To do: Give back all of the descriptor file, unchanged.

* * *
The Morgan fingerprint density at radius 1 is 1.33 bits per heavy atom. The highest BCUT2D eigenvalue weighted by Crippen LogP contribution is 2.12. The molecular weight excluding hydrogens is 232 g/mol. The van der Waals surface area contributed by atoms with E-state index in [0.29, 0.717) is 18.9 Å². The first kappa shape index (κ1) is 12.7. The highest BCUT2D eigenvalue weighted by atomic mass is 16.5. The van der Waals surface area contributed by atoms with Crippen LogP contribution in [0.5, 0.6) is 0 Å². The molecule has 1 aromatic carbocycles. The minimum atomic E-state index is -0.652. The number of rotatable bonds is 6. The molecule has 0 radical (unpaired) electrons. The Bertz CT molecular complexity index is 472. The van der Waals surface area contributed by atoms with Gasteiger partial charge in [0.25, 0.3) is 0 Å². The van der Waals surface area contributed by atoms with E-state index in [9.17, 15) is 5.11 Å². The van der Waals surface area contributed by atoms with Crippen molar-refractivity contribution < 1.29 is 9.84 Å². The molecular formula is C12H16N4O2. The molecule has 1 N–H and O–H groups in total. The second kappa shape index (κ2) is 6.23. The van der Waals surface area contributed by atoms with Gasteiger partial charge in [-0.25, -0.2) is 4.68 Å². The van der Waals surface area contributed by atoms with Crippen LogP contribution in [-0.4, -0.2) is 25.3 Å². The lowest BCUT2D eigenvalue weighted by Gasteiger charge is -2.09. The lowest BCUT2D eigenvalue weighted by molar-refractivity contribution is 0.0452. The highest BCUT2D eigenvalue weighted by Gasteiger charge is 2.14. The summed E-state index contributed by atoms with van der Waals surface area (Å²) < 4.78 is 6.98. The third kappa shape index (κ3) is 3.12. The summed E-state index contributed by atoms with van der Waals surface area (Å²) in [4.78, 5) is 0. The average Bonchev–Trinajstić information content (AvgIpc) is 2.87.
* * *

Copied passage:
The Morgan fingerprint density at radius 1 is 1.33 bits per heavy atom. The highest BCUT2D eigenvalue weighted by Crippen LogP contribution is 2.12. The molecular weight excluding hydrogens is 232 g/mol. The van der Waals surface area contributed by atoms with E-state index in [0.29, 0.717) is 18.9 Å². The first kappa shape index (κ1) is 12.7. The highest BCUT2D eigenvalue weighted by atomic mass is 16.5. The van der Waals surface area contributed by atoms with Crippen LogP contribution in [0.5, 0.6) is 0 Å². The molecule has 1 aromatic carbocycles. The minimum atomic E-state index is -0.652. The number of rotatable bonds is 6. The molecule has 0 radical (unpaired) electrons. The Bertz CT molecular complexity index is 472. The van der Waals surface area contributed by atoms with Gasteiger partial charge in [0.25, 0.3) is 0 Å². The van der Waals surface area contributed by atoms with E-state index in [9.17, 15) is 5.11 Å². The van der Waals surface area contributed by atoms with Crippen molar-refractivity contribution < 1.29 is 9.84 Å². The molecular formula is C12H16N4O2. The molecule has 1 N–H and O–H groups in total. The second kappa shape index (κ2) is 6.23. The van der Waals surface area contributed by atoms with Gasteiger partial charge in [-0.25, -0.2) is 4.68 Å². The van der Waals surface area contributed by atoms with Crippen LogP contribution in [-0.4, -0.2) is 25.3 Å². The lowest BCUT2D eigenvalue weighted by Gasteiger charge is -2.09. The lowest BCUT2D eigenvalue weighted by molar-refractivity contribution is 0.0452. The highest BCUT2D eigenvalue weighted by Gasteiger charge is 2.14. The summed E-state index contributed by atoms with van der Waals surface area (Å²) < 4.78 is 6.98. The third kappa shape index (κ3) is 3.12. The summed E-state index contributed by atoms with van der Waals surface area (Å²) in [4.78, 5) is 0. The average Bonchev–Trinajstić information content (AvgIpc) is 2.87.